Sacred History: Uses of the Christian Past in the Renaissance World

Hardcover | June 1, 2012

EditorKatherine Van Liere, Simon Ditchfield, Howard Louthan

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This volume provides the first geographically broad, comparative survey of early modern 'sacred history', or writing on the history of the Christian Church, its leaders and saints, and its institutional and doctrinal developments, in the two centuries from c. 1450-1650. With deep medievalroots, ecclesiastical history was generally a conservative enterprise, often serving to reinforce confessional, national, regional, dynastic, or local identities. But writers of sacred history innovated in research methods and in techniques of scholarly production, especially after the advent ofprint. The demand for sacred history was particularly acute in the various movements for religious reform, in both Catholic and Protestant traditions. After the Renaissance, many writers sought to apply humanist critical principles to writing about the church, but the sceptical thrust of humanisthistoriography threatened to undermine many ecclesiastical traditions, and religious historians often had to wrestle with tensions between criticism and piety.Thirteen thematic chapters examine the influence of Renaissance humanism, religious reform, and other political, intellectual, and social developments of these two centuries on the writing of ecclesiastical history in its various forms. These diverse genres, inherited from medieval culture, includedsaints' lives, diocesan histories, national chronicles, and travel accounts. Early chapters examine Catholic and Protestant traditions of sacred historiography in western Europe, especially Italy and Switzerland. Subsequent chapters examine particular instances of sacred historiography in Germany,central Europe, Spain, England, Ireland, France, and Portuguese India; and developments in Christian art historiography and Holy Land antiquarianism.

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This volume provides the first geographically broad, comparative survey of early modern 'sacred history', or writing on the history of the Christian Church, its leaders and saints, and its institutional and doctrinal developments, in the two centuries from c. 1450-1650. With deep medievalroots, ecclesiastical history was generally a co...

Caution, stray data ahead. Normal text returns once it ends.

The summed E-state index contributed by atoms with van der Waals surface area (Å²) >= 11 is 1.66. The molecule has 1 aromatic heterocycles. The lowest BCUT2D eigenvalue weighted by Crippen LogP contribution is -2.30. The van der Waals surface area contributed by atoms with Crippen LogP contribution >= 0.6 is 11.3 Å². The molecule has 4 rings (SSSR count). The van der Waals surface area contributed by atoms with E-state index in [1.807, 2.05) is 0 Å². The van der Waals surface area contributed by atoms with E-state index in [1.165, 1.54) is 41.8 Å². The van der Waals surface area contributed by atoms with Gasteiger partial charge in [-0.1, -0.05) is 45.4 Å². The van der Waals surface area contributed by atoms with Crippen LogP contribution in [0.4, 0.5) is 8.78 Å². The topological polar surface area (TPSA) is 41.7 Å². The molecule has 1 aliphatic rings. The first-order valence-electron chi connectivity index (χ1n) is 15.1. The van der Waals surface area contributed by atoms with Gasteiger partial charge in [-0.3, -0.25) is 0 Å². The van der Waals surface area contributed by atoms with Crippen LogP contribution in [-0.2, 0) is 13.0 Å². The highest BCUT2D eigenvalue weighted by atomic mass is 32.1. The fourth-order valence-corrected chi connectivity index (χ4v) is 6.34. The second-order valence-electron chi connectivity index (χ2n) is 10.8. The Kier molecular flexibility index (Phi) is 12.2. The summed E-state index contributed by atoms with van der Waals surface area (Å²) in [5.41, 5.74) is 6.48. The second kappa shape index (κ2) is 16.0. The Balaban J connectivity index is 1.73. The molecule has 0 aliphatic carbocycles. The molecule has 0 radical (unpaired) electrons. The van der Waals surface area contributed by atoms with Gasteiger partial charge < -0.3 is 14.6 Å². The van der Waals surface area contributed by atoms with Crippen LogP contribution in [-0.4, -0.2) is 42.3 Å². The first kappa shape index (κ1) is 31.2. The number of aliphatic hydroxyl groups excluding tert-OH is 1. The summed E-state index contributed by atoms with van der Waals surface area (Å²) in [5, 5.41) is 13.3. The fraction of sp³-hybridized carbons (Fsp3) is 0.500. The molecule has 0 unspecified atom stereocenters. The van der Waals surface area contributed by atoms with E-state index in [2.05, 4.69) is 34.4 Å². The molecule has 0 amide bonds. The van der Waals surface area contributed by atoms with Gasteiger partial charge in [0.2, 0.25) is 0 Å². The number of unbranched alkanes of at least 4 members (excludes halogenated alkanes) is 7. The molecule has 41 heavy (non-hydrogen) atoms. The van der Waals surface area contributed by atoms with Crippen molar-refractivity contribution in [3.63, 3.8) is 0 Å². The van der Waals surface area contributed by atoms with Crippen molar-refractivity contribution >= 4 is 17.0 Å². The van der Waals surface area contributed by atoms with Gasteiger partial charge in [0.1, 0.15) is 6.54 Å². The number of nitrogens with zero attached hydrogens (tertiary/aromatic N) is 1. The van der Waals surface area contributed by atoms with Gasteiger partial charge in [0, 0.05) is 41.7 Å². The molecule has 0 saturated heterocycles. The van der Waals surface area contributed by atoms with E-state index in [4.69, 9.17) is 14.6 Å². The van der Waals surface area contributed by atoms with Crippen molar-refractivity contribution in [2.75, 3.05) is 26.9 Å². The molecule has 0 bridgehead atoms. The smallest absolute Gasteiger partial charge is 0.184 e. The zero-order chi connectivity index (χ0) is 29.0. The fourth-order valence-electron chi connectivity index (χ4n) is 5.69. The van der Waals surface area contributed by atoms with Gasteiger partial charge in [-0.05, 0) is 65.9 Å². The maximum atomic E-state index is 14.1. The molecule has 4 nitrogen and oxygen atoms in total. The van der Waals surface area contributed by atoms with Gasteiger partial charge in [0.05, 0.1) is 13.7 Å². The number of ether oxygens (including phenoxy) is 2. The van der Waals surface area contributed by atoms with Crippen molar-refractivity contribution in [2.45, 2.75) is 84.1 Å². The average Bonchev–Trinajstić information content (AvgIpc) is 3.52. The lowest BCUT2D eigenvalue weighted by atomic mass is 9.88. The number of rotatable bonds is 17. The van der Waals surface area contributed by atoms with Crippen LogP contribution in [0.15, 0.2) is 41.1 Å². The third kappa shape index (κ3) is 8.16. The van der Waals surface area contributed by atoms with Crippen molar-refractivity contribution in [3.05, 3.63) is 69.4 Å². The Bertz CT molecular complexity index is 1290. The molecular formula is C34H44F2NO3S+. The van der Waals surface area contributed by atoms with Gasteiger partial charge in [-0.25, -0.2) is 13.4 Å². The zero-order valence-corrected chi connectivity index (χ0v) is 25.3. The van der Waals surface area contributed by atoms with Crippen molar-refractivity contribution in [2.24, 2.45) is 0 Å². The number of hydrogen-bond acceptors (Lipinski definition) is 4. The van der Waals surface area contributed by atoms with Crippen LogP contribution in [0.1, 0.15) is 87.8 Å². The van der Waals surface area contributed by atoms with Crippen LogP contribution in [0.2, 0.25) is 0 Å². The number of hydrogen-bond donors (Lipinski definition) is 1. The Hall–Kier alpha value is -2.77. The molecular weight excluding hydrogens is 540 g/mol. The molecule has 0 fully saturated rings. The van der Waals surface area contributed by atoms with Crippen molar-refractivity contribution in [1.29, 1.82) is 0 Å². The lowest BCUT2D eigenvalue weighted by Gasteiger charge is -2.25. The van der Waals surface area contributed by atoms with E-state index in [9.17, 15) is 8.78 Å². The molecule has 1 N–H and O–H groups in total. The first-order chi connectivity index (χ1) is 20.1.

Katherine Van Liere is professor of history at Calvin College in Grand Rapids, Michigan. She specializes in the intellectual and cultural history of early modern Spain, and has published numerous articles on Renaissance humanism, education, and historiography. Her current research focuses on the historical writings of Ambrosio de Moral...

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Format:HardcoverDimensions:320 pages, 9.21 × 6.14 × 0.98 inPublished:June 1, 2012Publisher:Oxford University PressLanguage:English

The following ISBNs are associated with this title:

ISBN - 10:0199594791

ISBN - 13:9780199594795

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Table of Contents

Part I: Church history in the Renaissance and Reformation1. Anthony Grafton: Church history in early modern Europe: tradition and innovation2. Euan Cameron: Primitivism, patristics and polemic in Protestant visions of early Christianity3. Giuseppe Guazzelli: Cesare Baronio and the Roman Catholic vision of the early Church4. Simon Ditchfield: What was sacred history? Mostly Roman Catholic uses of the Christian past after TrentPart II: National history and sacred history5. David Collins: The Germania illustrata, humanist history, and the Christianization of Germany6. Katherine Van Liere: Renaissance chroniclers and the apostolic origins of Spanish Christianity7. Howard Louthan: Catholic visions of a holy past in central Europe8. Rosamund Oates: Elizabethan histories of English Christian Origins9. Salvador Ryan: Reconstructing Irish Catholic history after the ReformationPart III: Uses of sacred history in the early modern Catholic world10. The lives of the saints in the French Renaissance c. 1500 c. 1640 (Jean-Marie Le Gall)11. Doubting Thomas: the apostle and the Portuguese empire in early modern Asia (Liam Brockey)12. Cultural history in the catacombs: early Christian art and Macarius s Hagioglypta (Irina Oryshkevich)13. Scholarly pilgrims: antiquarian visions of the Holy Land (Adam Beaver)